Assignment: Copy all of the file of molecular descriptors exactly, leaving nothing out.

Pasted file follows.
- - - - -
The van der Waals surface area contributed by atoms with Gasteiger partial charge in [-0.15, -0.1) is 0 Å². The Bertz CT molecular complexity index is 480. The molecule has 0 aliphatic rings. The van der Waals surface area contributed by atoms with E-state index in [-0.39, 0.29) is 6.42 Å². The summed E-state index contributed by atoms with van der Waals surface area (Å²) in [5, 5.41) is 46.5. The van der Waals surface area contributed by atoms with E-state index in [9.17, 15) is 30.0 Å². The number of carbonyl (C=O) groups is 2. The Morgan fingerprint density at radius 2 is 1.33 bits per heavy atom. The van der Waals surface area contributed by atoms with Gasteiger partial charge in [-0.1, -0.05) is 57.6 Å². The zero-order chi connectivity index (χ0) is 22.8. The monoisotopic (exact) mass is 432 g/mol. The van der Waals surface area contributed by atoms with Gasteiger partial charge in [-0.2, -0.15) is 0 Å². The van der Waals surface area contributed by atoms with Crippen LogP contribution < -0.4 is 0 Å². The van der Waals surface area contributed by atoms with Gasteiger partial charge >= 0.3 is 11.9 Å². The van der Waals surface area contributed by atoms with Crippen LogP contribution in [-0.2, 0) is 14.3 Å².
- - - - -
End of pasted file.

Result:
The van der Waals surface area contributed by atoms with Gasteiger partial charge in [-0.15, -0.1) is 0 Å². The Bertz CT molecular complexity index is 480. The molecule has 0 aliphatic rings. The van der Waals surface area contributed by atoms with E-state index in [-0.39, 0.29) is 6.42 Å². The summed E-state index contributed by atoms with van der Waals surface area (Å²) in [5, 5.41) is 46.5. The van der Waals surface area contributed by atoms with E-state index in [9.17, 15) is 30.0 Å². The number of carbonyl (C=O) groups is 2. The Morgan fingerprint density at radius 2 is 1.33 bits per heavy atom. The van der Waals surface area contributed by atoms with Gasteiger partial charge in [-0.1, -0.05) is 57.6 Å². The zero-order chi connectivity index (χ0) is 22.8. The monoisotopic (exact) mass is 432 g/mol. The van der Waals surface area contributed by atoms with Gasteiger partial charge in [-0.2, -0.15) is 0 Å². The van der Waals surface area contributed by atoms with Crippen LogP contribution < -0.4 is 0 Å². The van der Waals surface area contributed by atoms with Gasteiger partial charge >= 0.3 is 11.9 Å². The van der Waals surface area contributed by atoms with Crippen LogP contribution in [-0.2, 0) is 14.3 Å².